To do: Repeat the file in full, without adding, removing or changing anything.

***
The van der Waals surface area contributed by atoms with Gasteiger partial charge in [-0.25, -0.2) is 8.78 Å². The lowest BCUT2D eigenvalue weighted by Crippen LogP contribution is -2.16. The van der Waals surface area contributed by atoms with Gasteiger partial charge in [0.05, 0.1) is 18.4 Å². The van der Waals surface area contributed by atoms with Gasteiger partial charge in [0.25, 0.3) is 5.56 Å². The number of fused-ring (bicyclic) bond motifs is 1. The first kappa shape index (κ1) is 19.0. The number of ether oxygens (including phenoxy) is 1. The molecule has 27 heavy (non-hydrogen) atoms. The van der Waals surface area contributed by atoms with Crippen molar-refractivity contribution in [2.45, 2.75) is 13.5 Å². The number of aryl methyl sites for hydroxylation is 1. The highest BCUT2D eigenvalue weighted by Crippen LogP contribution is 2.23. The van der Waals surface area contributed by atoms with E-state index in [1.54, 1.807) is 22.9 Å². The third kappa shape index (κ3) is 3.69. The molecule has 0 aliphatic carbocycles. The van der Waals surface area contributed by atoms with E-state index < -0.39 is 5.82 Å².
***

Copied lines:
The van der Waals surface area contributed by atoms with Gasteiger partial charge in [-0.25, -0.2) is 8.78 Å². The lowest BCUT2D eigenvalue weighted by Crippen LogP contribution is -2.16. The van der Waals surface area contributed by atoms with Gasteiger partial charge in [0.05, 0.1) is 18.4 Å². The van der Waals surface area contributed by atoms with Gasteiger partial charge in [0.25, 0.3) is 5.56 Å². The number of fused-ring (bicyclic) bond motifs is 1. The first kappa shape index (κ1) is 19.0. The number of ether oxygens (including phenoxy) is 1. The molecule has 27 heavy (non-hydrogen) atoms. The van der Waals surface area contributed by atoms with Crippen molar-refractivity contribution in [2.45, 2.75) is 13.5 Å². The number of aryl methyl sites for hydroxylation is 1. The highest BCUT2D eigenvalue weighted by Crippen LogP contribution is 2.23. The van der Waals surface area contributed by atoms with E-state index in [1.54, 1.807) is 22.9 Å². The third kappa shape index (κ3) is 3.69. The molecule has 0 aliphatic carbocycles. The van der Waals surface area contributed by atoms with E-state index < -0.39 is 5.82 Å².